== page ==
If everything had gone to plan, I should be a well-established actor in Hollywood by now - a sad career miscue I'm blaming on Mel Gibson's obvious poor eyesight.
It's been 25 years since a group of us would head to Trim hoping to be selected as extras for 'Braveheart' - one of the starriest productions ever to film here.
The same year that 'Father Ted' premiered on TV and Seamus Heaney won the Nobel Prize for literature was also going to be our chance to mingle with serious Tinseltown action in the form of Brian Cox, Patrick McGoohan, Sophie Marceau and Catherine McCormack.
The plan was simple - get the gig as extras, make sure our obvious talent was noticed by Mel, schmooze with the stars around the canteen and - bingo! - Hollywood highlife here we come. I mean c'mon, it's only acting - how hard could it be?
Very rough and itchy as it turned out, especially wearing those authentic wool outfits for hours during that hot and sticky summer.
The vibe was access all areas - moviemaking that couldn't happen nowadays, with no real security with the cast and crew becoming part of the town's social life.
Gibson - producer, director, lead actor - was a presence in the local shops and bars, a reality helped by his stunt double who was the spit of him in size, face and walk. Many the confused Monday morning gossip began with: "Mel was in The Old Stand all evening Saturday."
"Impossible, sure wasn't he beside me at the counter in Griffin's 'til well after midnight."
The weight of his multiple roles never seemed to trouble the affable star - except for the execution scene where he's being pelted with rotten veg en route to the gallows and someone mistakenly hurled a whole turnip that hit him square on the forehead.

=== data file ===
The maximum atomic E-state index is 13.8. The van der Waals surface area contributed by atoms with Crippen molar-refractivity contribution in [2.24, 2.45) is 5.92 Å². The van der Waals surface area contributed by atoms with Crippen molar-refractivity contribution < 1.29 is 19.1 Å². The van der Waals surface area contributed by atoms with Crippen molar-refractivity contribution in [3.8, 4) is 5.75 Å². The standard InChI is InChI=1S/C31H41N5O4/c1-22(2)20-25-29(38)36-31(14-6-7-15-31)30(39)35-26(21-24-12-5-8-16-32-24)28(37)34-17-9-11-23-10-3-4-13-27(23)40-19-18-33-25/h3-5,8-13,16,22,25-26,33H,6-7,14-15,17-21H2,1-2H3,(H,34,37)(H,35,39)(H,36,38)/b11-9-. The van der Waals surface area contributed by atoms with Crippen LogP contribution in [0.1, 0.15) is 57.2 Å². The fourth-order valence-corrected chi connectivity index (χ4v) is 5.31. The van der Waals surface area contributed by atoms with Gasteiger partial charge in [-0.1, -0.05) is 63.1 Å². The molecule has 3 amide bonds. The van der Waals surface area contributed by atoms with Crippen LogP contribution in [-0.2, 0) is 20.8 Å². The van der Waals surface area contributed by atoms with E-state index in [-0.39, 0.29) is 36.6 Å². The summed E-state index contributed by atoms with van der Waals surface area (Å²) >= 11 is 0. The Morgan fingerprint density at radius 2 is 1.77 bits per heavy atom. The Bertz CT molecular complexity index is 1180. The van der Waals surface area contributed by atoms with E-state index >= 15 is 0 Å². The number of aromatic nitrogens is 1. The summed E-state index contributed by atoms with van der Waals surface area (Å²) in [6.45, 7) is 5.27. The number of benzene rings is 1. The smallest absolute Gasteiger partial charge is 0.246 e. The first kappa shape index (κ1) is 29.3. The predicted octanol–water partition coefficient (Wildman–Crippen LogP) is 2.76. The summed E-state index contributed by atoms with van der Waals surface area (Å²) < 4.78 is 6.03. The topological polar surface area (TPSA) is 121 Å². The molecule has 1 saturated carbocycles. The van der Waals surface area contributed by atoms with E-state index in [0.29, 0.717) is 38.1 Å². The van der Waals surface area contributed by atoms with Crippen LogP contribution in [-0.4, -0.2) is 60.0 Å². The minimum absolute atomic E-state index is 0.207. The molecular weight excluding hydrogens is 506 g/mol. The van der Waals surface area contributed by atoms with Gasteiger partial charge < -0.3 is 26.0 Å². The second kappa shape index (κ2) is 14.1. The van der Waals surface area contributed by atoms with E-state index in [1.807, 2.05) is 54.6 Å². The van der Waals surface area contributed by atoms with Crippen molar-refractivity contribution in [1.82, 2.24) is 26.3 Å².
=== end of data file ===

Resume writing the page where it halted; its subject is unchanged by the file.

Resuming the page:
Ballistic was definitely the word, plus his command of the full Irish swearing lexicon came to the fore.
The canteen food was excellent. The bean pot pies were particularly popular though not for the assistant directors who endured subsequent emissions as they crouched down behind masses of bodies for the battle scenes.
Extras quickly got used to interchangeable roles - one day English or Welsh soldiers, the next Scots rebels complete with "dirty face" look of moss peat rubbed into the skin.
Gibson understandably never took a day off. Local lore, though, has it that he did take a jaunt to Kerry that August to experience Puck Fair.
Venturing toward the raucous merriment of a popular hostelry at 2am, he politely demanded admittance from the stoic doorman guarding the entrance.
"I'm Mel Gibson and I'd like a drink," asked the superstar.
"I don't care if you're a personal friend of Charlie Haughey, my instructions are to let nobody in," came the unimpressed reply.
Like the artistic licence taken with some of Braveheart's historical facts, it's an urban legend that's probably partly true...
Pollen out all best moves
Bees, we all know, are vital to life. The world's hardest workers, they've been pollinating our crops, plants and fruit trees for thousands of years.
James Morrissey's excellent book 'The Bee's Knees' is a hive of information, including the "waggle dance" -gyrating a geographical map to fellow drones of the best nectar and pollen spots. "Fascinating," said my friend Maggie. "Be great if they could do that for finding eligible men - save me a lot of dead ends."
'Love/Hate' fine by me
We're all weary of television re-runs these days but some are better than others. 'Love/Hate' is back on RTÉ this Friday - Nidge, John Boy, Stumpy and Elmo... has to be good for a second look.